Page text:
Treasured memories like these meant even more to Kris because her mom was living with vascular dementia for the past several years. Jean suffered a head injury when she slipped on ice during a five-mile power walk, and the incident contributed to the diagnosis of Jean’s dementia.
This diagnosis was devastating for Jean who was a fiercely independent and active woman. It was also a turning point for Kris and her family. Jean needed consistent care.
Extra Support & Care
Jean’s disease progressed quickly after her dementia diagnosis, and she moved from her house in the woods to Serenity Assisted Living in Dilworth, Minn., two years ago. In April 2021, Jean transitioned into memory care at Serenity for more support.
Even with the excellent care provided by Serenity staff, Kris was encouraged by a nurse at Serenity to seek the support of Hospice of the Red River Valley. “With Hospice, you have continuity in care. Hospice staff worked seamlessly with the Serenity staff, and the communication between Hospice, Serenity and our family was amazing.”
Kris admits it was difficult to adjust her way of thinking to end-of-life care for her mom, but she knew they couldn’t care for their mom the way they wanted to without Hospice. “It was an adjustment to change our way of thinking to comfort care. But I love my mom, and it was time to get her through the rest of her journey in a dignified and comfortable manner,” Kris explained. “Having Hospice staff to assist was just fabulous. Seeing mom get the extra care she needs with Hospice involved was a huge added benefit and a relief for us. We had many more eyes watching over mom to make sure she got what she needed.”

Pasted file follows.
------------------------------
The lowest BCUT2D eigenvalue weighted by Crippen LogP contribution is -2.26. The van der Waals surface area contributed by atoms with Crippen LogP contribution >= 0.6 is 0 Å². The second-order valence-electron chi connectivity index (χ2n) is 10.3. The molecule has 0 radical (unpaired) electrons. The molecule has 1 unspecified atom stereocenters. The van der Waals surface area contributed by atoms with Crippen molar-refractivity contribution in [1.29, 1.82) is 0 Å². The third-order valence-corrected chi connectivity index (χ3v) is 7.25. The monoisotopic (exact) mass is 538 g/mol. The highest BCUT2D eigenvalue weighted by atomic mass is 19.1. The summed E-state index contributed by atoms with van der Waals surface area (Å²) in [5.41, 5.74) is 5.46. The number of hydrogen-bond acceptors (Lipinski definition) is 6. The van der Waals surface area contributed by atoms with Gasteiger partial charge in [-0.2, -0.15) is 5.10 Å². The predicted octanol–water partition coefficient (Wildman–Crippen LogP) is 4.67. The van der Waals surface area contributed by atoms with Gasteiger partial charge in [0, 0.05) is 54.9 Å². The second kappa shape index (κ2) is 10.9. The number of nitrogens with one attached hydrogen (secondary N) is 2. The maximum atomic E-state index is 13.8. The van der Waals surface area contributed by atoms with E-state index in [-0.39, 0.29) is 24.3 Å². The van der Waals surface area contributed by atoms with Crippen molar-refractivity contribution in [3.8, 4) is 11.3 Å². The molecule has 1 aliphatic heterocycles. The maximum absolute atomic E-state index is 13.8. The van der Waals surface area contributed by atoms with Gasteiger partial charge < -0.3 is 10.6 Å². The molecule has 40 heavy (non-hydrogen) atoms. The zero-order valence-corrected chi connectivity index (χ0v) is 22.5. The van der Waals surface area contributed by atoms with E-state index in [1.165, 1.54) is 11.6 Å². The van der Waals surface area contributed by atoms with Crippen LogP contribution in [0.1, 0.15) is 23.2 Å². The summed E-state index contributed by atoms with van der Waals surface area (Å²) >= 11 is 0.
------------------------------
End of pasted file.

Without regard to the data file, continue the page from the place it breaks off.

Hospice nurse Krista Sorenson made a visit the same day Jean was admitted to Hospice to make sure Jean had all the needed medical equipment, supplies and medication, including a hospital bed, upgraded wheelchair and more. She continued to visit Jean every week and regularly checked in with Kris.